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ML Icons 1 – Iron Man and Unmasked Wolverine

Marvel Legends just got bigger and better. With the release of ML Icons, Toy Biz has brought super-posable action figures to the 12" scale. And at a suggested retail price of under $20, they’ve made it affordable.

In this review, I’ll be taking a look at two of the figures from ML Icons Series 1, Iron Man and the unmasked variant of Wolverine.



The first series of ML Icons come packaged in sturdy cardboard windowboxes with two panes.  The one on the front allows a thorough inspection of the enclosed figure, although you may have some difficulty seeing the feet.  The pane on the back displays the cover of the included "Evolution of an Icon" posterbook.

The figures are held in place by twist ties on a clear plastic tray, in front of a cardboard insert adorned by comic covers featuring the character in question.  Overall it’s a nice package for collectors who keep their figures on the card – that is, if you can find a package that’s not dinged up.

With the size of the package coupled with the weight of the contents, it may prove difficult to get one in pristine shape.  The packaging for the two figures in this review were left in a shopping cart by returns – both with dings in the cardboard and one with a gaping hole in the front window pane.


Those of you hoping for scaled-up versions of the 6" Marvel Legends of Astonishing Wolverine and the Modern Armor Iron Man will not be disappointed.  At first glance, you might mistake these for their smaller counterparts or their two-ups.  Closer examination reveals some differences, but nothing drastic.  If you like the original ML figures, then you’ll like these too.


Iron Man measures in at 12 and a half inches.  The larger scale allows for more detail, particularly between the plates of his armor, for example in the wrists and fingers.  You can actually make out the wires and joints in those areas – if they exist in the 6" figures they’re not easy to see.  He also gets a different set of forearm guards and a pair of more pointy knee pads.  The rest of the figure, aside from the shoulders (more on that below), seems exactly like a scaled up version of the ML IM.  This includes the face plate, which has real eyeslits just like the ML version – with the Icon, you can even see his eyes in there.

Wolverine measures in at 11 inches tall. I suspect that in contrast to Iron Man, he is a completely new sculpt.  The boots, gloves, and belt are from the variation of the Astonishing X-Men costume that appeared in a couple of issues of Uncanny X-Men.  The main differences for that costume are the raised gold stripes on the darker gloves and boots.  The Icons Wolverine actually loses some detail that’s captured in the 6" version – the larger figure doesn’t have any stitchwork on its raised blue tiger stripes.


Both figures have great paint apps on their faces, with very expressive eyes.

For Iron Man, the larger scale allows for more detailed paint apps.  The aforementioned details between armor plates are drybrushed with silver, as are several screws and rivets.  Other than a change in hues (the Icons IM is more red and more yellow) it’s pretty much business as usual.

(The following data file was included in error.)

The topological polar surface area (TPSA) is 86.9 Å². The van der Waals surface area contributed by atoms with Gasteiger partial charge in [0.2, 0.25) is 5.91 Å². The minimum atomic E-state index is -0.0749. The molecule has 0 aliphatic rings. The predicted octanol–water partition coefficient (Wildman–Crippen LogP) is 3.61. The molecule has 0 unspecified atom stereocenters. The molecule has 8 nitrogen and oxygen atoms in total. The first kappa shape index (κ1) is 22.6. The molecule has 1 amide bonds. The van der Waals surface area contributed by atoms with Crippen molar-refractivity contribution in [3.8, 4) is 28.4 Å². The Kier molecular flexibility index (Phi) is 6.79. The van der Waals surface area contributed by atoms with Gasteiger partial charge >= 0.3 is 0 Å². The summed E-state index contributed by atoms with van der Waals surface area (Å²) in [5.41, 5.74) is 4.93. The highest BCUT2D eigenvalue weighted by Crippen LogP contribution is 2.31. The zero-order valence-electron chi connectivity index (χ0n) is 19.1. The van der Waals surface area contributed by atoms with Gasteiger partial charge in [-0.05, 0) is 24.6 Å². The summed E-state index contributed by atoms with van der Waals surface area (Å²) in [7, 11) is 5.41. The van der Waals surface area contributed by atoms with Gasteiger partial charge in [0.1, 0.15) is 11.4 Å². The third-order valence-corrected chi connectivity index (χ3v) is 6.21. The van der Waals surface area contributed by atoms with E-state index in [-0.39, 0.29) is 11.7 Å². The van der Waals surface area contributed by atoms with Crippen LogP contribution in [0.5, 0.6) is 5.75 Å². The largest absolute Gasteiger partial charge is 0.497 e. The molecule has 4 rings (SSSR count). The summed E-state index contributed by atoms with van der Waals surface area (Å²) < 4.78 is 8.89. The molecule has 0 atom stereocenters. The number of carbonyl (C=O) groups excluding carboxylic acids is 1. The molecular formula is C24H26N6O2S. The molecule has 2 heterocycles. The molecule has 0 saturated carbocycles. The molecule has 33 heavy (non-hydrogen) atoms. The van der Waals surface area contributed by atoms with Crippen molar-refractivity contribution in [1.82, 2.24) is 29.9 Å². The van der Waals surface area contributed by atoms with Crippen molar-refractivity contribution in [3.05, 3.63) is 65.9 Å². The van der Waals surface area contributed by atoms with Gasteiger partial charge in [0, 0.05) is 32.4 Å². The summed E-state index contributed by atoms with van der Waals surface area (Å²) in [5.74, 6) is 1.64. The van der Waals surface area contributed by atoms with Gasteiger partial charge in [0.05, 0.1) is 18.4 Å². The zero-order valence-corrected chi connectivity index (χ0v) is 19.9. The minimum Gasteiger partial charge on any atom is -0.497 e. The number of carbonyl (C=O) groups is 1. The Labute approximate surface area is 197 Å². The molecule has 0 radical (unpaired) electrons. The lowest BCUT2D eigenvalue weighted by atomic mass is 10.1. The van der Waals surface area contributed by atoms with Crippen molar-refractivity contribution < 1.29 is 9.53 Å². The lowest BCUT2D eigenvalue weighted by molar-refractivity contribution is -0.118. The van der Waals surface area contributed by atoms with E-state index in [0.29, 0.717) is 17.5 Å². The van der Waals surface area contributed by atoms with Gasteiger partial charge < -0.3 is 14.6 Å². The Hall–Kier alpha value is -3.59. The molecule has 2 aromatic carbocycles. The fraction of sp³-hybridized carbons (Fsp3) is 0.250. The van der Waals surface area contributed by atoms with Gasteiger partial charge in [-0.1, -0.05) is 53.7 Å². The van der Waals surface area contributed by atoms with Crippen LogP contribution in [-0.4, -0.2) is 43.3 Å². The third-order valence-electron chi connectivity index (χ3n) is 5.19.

For Wolverine, the paint helps show the fabric and muscle details on the figure.  However, the color choices on the yellow parts of the costume are a little distracting.  The brown / tan base coat under the yellow makes his costume a bit dirty looking.


Both figures feature detentes in all the major joints, so the figures stand easily and hold poses well.

Icons Iron Man has nearly all the same points of articulation as his ML counterpart.  For this figure, Toy Biz replaced the awkward double ball-jointed shoulders with a single ball.  The shoulder pads are attached to the figure’s trapezoids rather then the shoulder ball – a trick they learned from the Build-A-Figure Sentinel.

The figure still has the plate on the back of his hands – just like the ML version, the plate blocks the ability for Iron Man to raise his hands in a repulsor ray pose.  The figure is lacking a mid-calf swivel, although I haven’t missed that at all.

Wolverine actually picks up a few additional points of articulation.  His left hand includes individually articulated fingers.  The Icons Wolvie also fixes the split belt that is my biggest complaint for the ML figure. If I had to nitpick something on Icons Wolvie, it’s that his head doesn’t have much range of motion, due primarily to how the cowl sits on his neck.


The "Evolution of an Icon" posterbooks that come with the figures are pretty much it.  The first couple of pages are like an entry in the Marvel Universe Handbook – which made for a quick read instead of an immediate toss – and the rest feature covers and splashpages.

Iron Man also comes with 2 translucent blasts that fit in either his heels or his palms.  Because his wrists don’t allow for a repulsor ray pose, these blasts have limited value for me.

Other than that, nada.


I don’t know what more you could ask for.  These figures are just as articulated as their smaller counterparts.  And while there are only 3 Icons to start with, they work pretty well with the Build-A-Figures from the Marvel Legends line, so they’ll have playmates.


For a first series of a new toy line, Icons has hit it out of the park – Toy Biz knows it has a good thing going with Marvel Legends, and they took it and scaled it up, while keeping the basic formula the same. 

I’d like them to keep the price low, and pump these series out like clockwork.  On top of that, give us customizers a nice blank base body to work with, so we can start building out our 12" Marvel universe!


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